Evaluation of Simulated Corn Yields Across Nebraska in 2013 - UNL CropWatch, August 16, 2013
August 16, 2013
Model Indicates Grain Fill Could Take10-17 More Days in the Northeast
Across Nebraska, the 2013 corn season has been marked by considerable late planting (due to rain and a low spring temperature) and a cooler than average summer so far. This has led many to wonder about the effects of these conditions on corn yield and the possibilities and consequences of frost damage before the crop reaches maturity.
Table 1. Locations, corn hybrid maturities (RM), and planting dates used in the corn yield evaluation of 2013.
To answer these concerns, we used Hybrid-Maize (http://hybridmaize.unl.edu/), a corn simulation model developed by UNL scientists, to evaluate possible corn yield outcomes as well as the probabilities and consequences of frost damage. The evaluation is based on
- this year’s average and late planting dates (Table 1) as reported by UNL extension specialists and educators for different areas of the state,
- up-to-date weather data at selected locations (Table 1), and
- long-term historical weather data (26 years on average) at those locations.
All weather data are provided by the High Plains Regional Climate Center. Yield evaluation is made for both fully irrigated and rainfed crops when growth and yields are not limited by nutrient deficiencies, weeds, insect pests or diseases. (This is called yield potential.) Because of the variations in actual crop management, including planting date, hybrid maturity, seeding rate, fertilization, etc., simulated yield expectations are presented as percentage of simulated long-term average yield (Figure 1).
Figure 1. Expected corn yield potential based on 2013 average and late planting dates for fully irrigated fields. (All charts link to larger versions.)
Figure 2. Expected increase in the number of days for corn grain filling for average planting dates relative to long-term average cases using the same planting dates (projected August 16, 2013).
Expected Yields for Fully Irrigated Fields
For fields that were planted around the average planting date for each site, expected yields are 5-10% higher than simulated long-tern averages using the same planting dates (Figure 1). For fields planted around June 1, however, expected yields are 0-13% lower than simulated long-term averages using the same late planting dates. For fields with average planting dates, the expected higher yield potential this year is due primarily to the cooler summer temperature so far and, as a result, extended days for grain filling if the remaining weather is like an average year (Figure 2). For fields that were planted as late as June 1, expected lower yields result from the late season lower temperature and dramatic increase in probability of frost damage before the crop reaches maturity (Figure 3).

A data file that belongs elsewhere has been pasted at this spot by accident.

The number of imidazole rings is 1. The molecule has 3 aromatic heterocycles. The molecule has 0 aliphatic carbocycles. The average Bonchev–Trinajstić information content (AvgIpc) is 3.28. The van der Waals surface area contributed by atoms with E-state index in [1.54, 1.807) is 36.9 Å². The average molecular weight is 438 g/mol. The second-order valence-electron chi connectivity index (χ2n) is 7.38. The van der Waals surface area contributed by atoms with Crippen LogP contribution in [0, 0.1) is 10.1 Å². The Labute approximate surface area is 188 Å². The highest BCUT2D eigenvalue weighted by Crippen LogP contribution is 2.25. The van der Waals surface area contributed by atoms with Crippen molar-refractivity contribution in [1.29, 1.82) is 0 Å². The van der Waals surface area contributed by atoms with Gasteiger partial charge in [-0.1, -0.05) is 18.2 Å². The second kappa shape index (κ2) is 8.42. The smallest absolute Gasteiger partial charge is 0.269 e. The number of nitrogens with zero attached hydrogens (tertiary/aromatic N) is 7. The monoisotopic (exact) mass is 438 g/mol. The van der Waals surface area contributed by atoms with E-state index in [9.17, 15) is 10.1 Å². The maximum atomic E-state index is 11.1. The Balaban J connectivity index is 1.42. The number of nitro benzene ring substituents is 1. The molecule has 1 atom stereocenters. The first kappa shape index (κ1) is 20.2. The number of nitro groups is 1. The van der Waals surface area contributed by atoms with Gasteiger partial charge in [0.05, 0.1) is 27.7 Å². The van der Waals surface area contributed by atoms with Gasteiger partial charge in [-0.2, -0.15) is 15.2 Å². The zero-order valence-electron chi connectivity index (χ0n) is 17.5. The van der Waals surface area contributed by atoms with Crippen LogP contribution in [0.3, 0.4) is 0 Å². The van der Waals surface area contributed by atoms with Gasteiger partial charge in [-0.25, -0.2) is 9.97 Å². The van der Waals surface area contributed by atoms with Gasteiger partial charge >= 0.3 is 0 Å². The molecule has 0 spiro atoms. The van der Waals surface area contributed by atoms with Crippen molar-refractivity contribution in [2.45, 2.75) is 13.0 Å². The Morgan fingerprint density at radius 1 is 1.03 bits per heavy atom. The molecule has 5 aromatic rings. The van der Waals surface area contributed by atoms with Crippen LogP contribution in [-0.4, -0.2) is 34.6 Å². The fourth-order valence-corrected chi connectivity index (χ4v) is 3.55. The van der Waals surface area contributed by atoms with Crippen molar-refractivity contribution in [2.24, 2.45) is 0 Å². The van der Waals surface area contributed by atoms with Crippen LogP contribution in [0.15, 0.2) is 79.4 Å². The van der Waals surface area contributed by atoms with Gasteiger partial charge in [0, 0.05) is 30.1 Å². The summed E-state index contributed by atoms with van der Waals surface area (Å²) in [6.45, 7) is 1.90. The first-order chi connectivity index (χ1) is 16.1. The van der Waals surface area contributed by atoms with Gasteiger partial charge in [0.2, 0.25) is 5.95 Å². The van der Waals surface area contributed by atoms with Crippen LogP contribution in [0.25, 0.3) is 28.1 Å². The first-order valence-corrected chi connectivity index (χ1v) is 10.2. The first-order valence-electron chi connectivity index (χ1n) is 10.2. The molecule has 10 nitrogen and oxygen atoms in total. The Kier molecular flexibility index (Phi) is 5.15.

Expected Yields for Rainfed Fields
Soil water recharge rate at planting is one of the important factors that determines crop yield in rainfed systems. For all locations, we assume a silty clay loam soil where the top one foot of soil was recharged to field capacity while subsoil was recharged only to ¾ of soil available water due to the severe drought last year. The maximum rooting depth is assumed to be 5 feet at all locations. Other settings for these simulations were the same as for fully irrigated fields.
For fields planted on the average planting date at each site, simulated yields are considerably lower than an average year for most areas (Figure 4), but close to or higher than a normal year in northeast areas (Concord and Elgin) due to above average growing season precipitation. For fields planted June 1, simulated yields are also lower than an average year for most locations except where precipitation was above normal. Compared with irrigated fields, simulations of rainfed fields show much greater variation due to variation in growing season precipitation across locations. Likewise, due to large variability in rainfall amounts over relatively short distances in the state, there is greater uncertainty in making inferences about potential yields in areas nearby each of the rainfed locations simulated in this evaluation.
Figure 4. Simulated yield expectations of rainfed corn based on this year’s average and late planting dates (projected August 16, 2013).
In summary, yields for irrigated corn planted before or around mid-May across Nebraska could be 5-10% higher than an average year, due primarily to the relatively cooler summer temperature so far this year. For irrigated corn planted as late as June 1, yields could be 0-13% lower than an average year with the same hybrid maturity and late planning dates. For late planted corn, increased probability of frost damage is a concern.
For rainfed corn, expected yield potential could vary widely across the state. Many locations could see considerably lower rainfed yields than in an average year for both average or late planting dates because of insufficient water recharge in subsoil at planting. For rainfed fields in northeast Nebraska, however, rainfed corn yield could be close to or better than normal due to this year’s higher than average precipitation. We plan to update the corn yield evaluation regularly until end of the growing season.
Haishun Yang, Associate Professor, Agronomy and Horticulture
Charles Shapiro, Extension Soils Specialist
Jenny Rees, Extension Educator
Greg Kruger, Extension Crops Specialist
Patricio Grassini, Research Assistant Professor, Agronomy and Horticulture
Ken Cassman, Professor, Agronomy and Horticulture